Nelson councils and businesses are working together to build an IT cluster.
The Tasman Bay area already contains an estimated 80 IT firms, but local business chamber Commerce Nelson hopes to attract and create more.
The cluster project was launched late last year under the banner “Knowledge Nelson”. More than 80 businesspeople and companies have attended various meetings and reports have been produced on the prospects of such a cluster in the city.
One report by Heather Voaden of Wellington’s Victoria University says the “emerging” Nelson IT cluster “is experiencing huge growth”. Nelson also has “a strong pool of computer services and software businesses and skilled people in the region”, she says. “Favourable lifestyle conditions and a friendly business environment are also considerable strengths.”
However, the report says businesses do not trust each other enough to work together for each others’ benefit, there are few exporters, and the domestic market is not big enough for some of the specialist companies. Voaden called for more inter-firm cooperation and building the export base using other Nelson businesses.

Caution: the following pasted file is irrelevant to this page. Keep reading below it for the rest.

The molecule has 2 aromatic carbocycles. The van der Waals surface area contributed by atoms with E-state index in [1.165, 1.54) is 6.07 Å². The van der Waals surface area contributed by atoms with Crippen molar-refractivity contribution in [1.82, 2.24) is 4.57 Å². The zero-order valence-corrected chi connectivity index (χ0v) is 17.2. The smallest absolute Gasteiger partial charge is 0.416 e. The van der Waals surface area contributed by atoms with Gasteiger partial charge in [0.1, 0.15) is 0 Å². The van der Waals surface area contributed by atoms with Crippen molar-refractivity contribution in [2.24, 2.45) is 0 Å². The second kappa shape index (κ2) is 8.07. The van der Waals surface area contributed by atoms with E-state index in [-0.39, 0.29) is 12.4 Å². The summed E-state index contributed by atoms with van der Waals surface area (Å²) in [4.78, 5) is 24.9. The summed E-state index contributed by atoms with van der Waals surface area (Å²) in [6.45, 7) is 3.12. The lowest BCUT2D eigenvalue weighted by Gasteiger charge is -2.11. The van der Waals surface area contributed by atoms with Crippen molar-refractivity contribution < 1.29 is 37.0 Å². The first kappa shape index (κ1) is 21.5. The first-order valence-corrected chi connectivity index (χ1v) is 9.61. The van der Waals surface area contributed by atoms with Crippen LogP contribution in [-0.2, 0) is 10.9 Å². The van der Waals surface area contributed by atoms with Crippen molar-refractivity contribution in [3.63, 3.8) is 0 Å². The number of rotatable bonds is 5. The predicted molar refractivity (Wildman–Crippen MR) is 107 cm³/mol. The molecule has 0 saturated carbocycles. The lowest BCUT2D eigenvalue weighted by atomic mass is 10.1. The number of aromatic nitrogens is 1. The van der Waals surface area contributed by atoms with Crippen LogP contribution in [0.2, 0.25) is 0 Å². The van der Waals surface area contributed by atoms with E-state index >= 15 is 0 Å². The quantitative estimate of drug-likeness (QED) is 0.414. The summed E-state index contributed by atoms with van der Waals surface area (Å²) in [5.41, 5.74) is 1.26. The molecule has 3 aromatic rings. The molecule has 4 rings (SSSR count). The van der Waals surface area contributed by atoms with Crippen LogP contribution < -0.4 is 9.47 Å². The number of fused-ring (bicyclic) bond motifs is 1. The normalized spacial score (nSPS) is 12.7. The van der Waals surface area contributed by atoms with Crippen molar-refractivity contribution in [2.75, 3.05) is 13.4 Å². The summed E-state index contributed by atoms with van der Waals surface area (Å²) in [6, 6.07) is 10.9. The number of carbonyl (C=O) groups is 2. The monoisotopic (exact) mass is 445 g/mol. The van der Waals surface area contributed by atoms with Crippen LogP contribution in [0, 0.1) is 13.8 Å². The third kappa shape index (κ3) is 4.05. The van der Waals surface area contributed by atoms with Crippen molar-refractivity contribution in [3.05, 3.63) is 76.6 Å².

Jeffrey Coleman of Knowledge Nelson says the organisation has three initiatives to help overcome barriers to the growth of IT businesses in the city.
A telecomms strategy paper is due by year-end to ensure businesses are aware of the facilities available in the city. Clear currently offers 32Mbit/s via radio links and is putting in 620Mbit/s via fibre. Telecom is also improving links from Levin and Cable Bay.
A relaunched website is due in April telling people about Knowledge Nelson and what the city has to offer potential investors. Calendars, due next month, will detail the businesses already here, Coleman says.
Meanwhile, the Nelson-Marlborough Institute of Technology is backing the cluster, offering two three-year programmes: a Bachelor of Information Technology and a National Diploma in Business Computing.
Tasman district councillor John Rogers, an engineer who chaired the launch, says Nelson suffers from slow Telecom links for internet access in the city but fibre optic and wireless links being developed will improve matters.
Bill Irwin of Vista Software calls Knowledge Nelson “a great idea”. However, he wonders if the campaign might have bigger success if it worked together more with Wellington’s cluster project.